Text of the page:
A very interesting article in the Atlantic shines the spotlight on the history of Alcoholics Anonymous — and more importantly, on AA’s dubious claims of efficacy. At about 7,500 words, Gabrielle Glaser‘s piece is thorough and serious-minded, and while I recommend reading it in full, I’m happy to provide a summary here in five easy pieces.
1. The beginning:
In 1934, just after Prohibition’s repeal, a failed stockbroker named Bill Wilson staggered into a Manhattan hospital. Wilson was known to drink two quarts of whiskey a day, a habit he’d attempted to kick many times. He was given the hallucinogen belladonna, an experimental treatment for addictions, and from his hospital bed he called out to God to loosen alcohol’s grip. He reported seeing a flash of light and feeling a serenity he had never before experienced. He quit booze for good. The next year, he co-founded Alcoholics Anonymous. He based its principles on the beliefs of the evangelical Oxford Group, which taught that people were sinners who, through confession and God’s help, could right their paths.
2. It spreads:
A public-relations specialist and early AA member named Marty Mann worked to disseminate the group’s main tenet: that alcoholics had an illness that rendered them powerless over booze. Their drinking was a disease, in other words, not a moral failing. Paradoxically, the prescription for this medical condition was a set of spiritual steps that required accepting a higher power, taking a “fearless moral inventory,” admitting “the exact nature of our wrongs,” and asking God to remove all character defects.
Mann helped ensure that these ideas made their way to Hollywood. In 1945’s The Lost Weekend, a struggling novelist tries to loosen his writer’s block with booze, to devastating effect. In Days of Wine and Roses, released in 1962, Jack Lemmon slides into alcoholism along with his wife, played by Lee Remick. He finds help through AA, but she rejects the group and loses her family.
3. Flawed science:
[In 1946, a] physiologist named E. M. Jellinek … published the results of a survey mailed to 1,600 AA members. Only 158 were returned. Jellinek and Mann jettisoned 45 that had been improperly completed and another 15 filled out by women, whose responses were so unlike the men’s that they risked complicating the results. From this small sample — 98 men — Jellinek drew sweeping conclusions about the “phases of alcoholism,” which included an unavoidable succession of binges that led to blackouts, “indefinable fears,” and hitting bottom. Though the paper was filled with caveats about its lack of scientific rigor, it became AA gospel. [Jellinek later distanced himself from the study and from AA.] …
AA truisms have so infiltrated our culture that many people believe heavy drinkers cannot recover before they “hit bottom.” … [T]hat’s akin to offering antidepressants only to those who have attempted suicide, or prescribing insulin only after a patient has lapsed into a diabetic coma. …
Nowhere in the field of medicine is treatment less grounded in modern science. A 2012 report by the National Center on Addiction and Substance Abuse at Columbia University compared the current state of addiction medicine to general medicine in the early 1900s, when quacks worked alongside graduates of leading medical schools. …
In 2006, the Cochrane Collaboration, a health-care research group, reviewed studies going back to the 1960s and found that “no experimental studies unequivocally demonstrated the effectiveness of AA or [12-step] approaches for reducing alcohol dependence.”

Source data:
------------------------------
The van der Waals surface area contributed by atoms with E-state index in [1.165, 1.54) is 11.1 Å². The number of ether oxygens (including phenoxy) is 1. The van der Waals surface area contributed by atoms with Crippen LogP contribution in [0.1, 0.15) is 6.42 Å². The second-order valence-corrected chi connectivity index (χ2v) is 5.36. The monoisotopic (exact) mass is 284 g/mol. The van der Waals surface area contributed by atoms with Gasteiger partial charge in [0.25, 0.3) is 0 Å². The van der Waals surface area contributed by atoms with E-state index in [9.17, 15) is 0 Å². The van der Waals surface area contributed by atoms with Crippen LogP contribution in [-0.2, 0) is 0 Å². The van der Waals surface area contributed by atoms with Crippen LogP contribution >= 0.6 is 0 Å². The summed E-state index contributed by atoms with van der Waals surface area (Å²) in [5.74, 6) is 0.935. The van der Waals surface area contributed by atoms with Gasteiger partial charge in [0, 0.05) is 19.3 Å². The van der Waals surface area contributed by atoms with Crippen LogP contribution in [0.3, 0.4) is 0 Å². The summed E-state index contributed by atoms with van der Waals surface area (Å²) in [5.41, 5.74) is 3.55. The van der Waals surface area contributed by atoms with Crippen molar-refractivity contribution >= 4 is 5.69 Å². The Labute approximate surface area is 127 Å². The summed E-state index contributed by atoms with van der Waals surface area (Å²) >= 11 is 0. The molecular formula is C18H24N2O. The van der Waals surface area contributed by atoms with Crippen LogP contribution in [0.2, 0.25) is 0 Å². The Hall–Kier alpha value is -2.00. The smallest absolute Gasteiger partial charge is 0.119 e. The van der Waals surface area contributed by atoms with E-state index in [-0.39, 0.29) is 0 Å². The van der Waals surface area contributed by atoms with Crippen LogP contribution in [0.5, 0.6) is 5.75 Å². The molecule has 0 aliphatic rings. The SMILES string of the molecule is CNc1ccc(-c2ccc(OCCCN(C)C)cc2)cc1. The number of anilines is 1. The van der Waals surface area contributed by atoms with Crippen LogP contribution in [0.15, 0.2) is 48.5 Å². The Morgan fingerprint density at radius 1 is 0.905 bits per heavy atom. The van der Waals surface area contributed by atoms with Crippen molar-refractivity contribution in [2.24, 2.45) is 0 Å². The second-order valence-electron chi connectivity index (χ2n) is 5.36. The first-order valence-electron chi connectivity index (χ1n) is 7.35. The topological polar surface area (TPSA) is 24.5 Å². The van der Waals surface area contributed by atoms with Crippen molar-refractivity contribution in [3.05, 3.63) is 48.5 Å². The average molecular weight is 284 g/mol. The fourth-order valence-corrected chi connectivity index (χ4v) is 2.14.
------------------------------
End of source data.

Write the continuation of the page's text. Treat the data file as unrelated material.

4. Problematic claims:
[AA’s] Big Book [claims] that AA has worked for 75 percent of people who have gone to meetings and “really tried.” It says that 50 percent got sober right away, and another 25 percent struggled for a while but eventually recovered. According to AA, these figures are based on members’ experiences. …
[But] in his recent book, The Sober Truth: Debunking the Bad Science Behind 12-Step Programs and the Rehab Industry, Lance Dodes, a retired psychiatry professor from Harvard Medical School, looked at Alcoholics Anonymous’s retention rates along with studies on sobriety and rates of active involvement (attending meetings regularly and working the program) among AA members. Based on these data, he put AA’s actual success rate somewhere between 5 and 8 percent. …
A meticulous analysis of treatments, published more than a decade ago in The Handbook of Alcoholism Treatment Approaches but still considered one of the most comprehensive comparisons, ranks AA 38th out of 48 methods. At the top of the list are brief interventions by a medical professional; motivational enhancement, a form of counseling that aims to help people see the need to change; and acamprosate, a drug that eases cravings.
5. The takeaway:
[N]othing about the 12-step approach draws on modern science: not the character building, not the tough love, not even the standard 28-day rehab stay.
Alcoholics Anonymous has more than 2 million members worldwide, and the structure and support it offers have helped many people. But it is not enough for everyone. The history of AA is the story of how one approach to treatment took root before other options existed, inscribing itself on the national consciousness and crowding out dozens of newer methods that have since been shown to work better.
Alternatives to AA, including secular groups, are no longer hard to find. Should you or a loved one struggle with alcohol, check out Secular Organizations For Sobriety (SOS).
If you trust the AA concept but are put off by the higher-power mumbo-jumbo, you can join an agnostic AA group that doesn’t force people to pretend to believe in gods. Agnosticaanyc.org is good if you’re in or near New York City. Meetings in other locations, including some non-U.S. ones, can be found here.
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